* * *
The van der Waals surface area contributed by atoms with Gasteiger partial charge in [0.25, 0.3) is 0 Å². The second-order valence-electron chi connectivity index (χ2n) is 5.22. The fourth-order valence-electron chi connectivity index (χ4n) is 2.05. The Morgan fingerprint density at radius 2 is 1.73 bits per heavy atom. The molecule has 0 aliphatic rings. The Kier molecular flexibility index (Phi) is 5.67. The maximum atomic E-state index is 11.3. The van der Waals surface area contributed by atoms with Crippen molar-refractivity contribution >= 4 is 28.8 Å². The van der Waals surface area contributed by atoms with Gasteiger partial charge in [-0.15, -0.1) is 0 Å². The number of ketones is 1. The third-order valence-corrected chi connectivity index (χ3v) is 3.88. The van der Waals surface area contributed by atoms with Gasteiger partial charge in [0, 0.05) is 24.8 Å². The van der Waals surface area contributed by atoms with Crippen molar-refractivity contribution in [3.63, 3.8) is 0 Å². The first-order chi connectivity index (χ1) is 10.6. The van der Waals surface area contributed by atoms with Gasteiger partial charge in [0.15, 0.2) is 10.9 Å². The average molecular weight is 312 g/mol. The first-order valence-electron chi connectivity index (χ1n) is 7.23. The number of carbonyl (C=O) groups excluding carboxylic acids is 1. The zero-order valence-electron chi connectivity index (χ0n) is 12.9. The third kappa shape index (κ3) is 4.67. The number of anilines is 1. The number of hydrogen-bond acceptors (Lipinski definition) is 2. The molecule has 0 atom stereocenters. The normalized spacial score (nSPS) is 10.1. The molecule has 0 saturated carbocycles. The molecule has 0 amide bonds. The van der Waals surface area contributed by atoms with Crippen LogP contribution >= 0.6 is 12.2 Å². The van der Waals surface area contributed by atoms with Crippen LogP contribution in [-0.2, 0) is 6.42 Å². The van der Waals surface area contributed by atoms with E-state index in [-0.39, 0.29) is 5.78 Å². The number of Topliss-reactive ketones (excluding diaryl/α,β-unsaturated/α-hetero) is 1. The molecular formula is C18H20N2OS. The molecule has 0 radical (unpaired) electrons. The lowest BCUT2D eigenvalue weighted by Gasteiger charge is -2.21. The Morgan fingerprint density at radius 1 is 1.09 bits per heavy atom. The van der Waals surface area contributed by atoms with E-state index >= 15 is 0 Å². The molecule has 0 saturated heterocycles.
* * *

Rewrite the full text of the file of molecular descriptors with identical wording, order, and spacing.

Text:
The van der Waals surface area contributed by atoms with Gasteiger partial charge in [0.25, 0.3) is 0 Å². The second-order valence-electron chi connectivity index (χ2n) is 5.22. The fourth-order valence-electron chi connectivity index (χ4n) is 2.05. The Morgan fingerprint density at radius 2 is 1.73 bits per heavy atom. The molecule has 0 aliphatic rings. The Kier molecular flexibility index (Phi) is 5.67. The maximum atomic E-state index is 11.3. The van der Waals surface area contributed by atoms with Crippen molar-refractivity contribution >= 4 is 28.8 Å². The van der Waals surface area contributed by atoms with Gasteiger partial charge in [-0.15, -0.1) is 0 Å². The number of ketones is 1. The third-order valence-corrected chi connectivity index (χ3v) is 3.88. The van der Waals surface area contributed by atoms with Gasteiger partial charge in [0, 0.05) is 24.8 Å². The van der Waals surface area contributed by atoms with Crippen molar-refractivity contribution in [3.63, 3.8) is 0 Å². The first-order chi connectivity index (χ1) is 10.6. The van der Waals surface area contributed by atoms with Gasteiger partial charge in [0.15, 0.2) is 10.9 Å². The average molecular weight is 312 g/mol. The first-order valence-electron chi connectivity index (χ1n) is 7.23. The number of carbonyl (C=O) groups excluding carboxylic acids is 1. The zero-order valence-electron chi connectivity index (χ0n) is 12.9. The third kappa shape index (κ3) is 4.67. The number of anilines is 1. The number of hydrogen-bond acceptors (Lipinski definition) is 2. The molecule has 0 atom stereocenters. The normalized spacial score (nSPS) is 10.1. The molecule has 0 saturated carbocycles. The molecule has 0 amide bonds. The van der Waals surface area contributed by atoms with Crippen LogP contribution >= 0.6 is 12.2 Å². The van der Waals surface area contributed by atoms with Crippen LogP contribution in [-0.2, 0) is 6.42 Å². The van der Waals surface area contributed by atoms with E-state index in [-0.39, 0.29) is 5.78 Å². The number of Topliss-reactive ketones (excluding diaryl/α,β-unsaturated/α-hetero) is 1. The molecular formula is C18H20N2OS. The molecule has 0 radical (unpaired) electrons. The lowest BCUT2D eigenvalue weighted by Gasteiger charge is -2.21. The Morgan fingerprint density at radius 1 is 1.09 bits per heavy atom. The van der Waals surface area contributed by atoms with E-state index >= 15 is 0 Å². The molecule has 0 saturated heterocycles.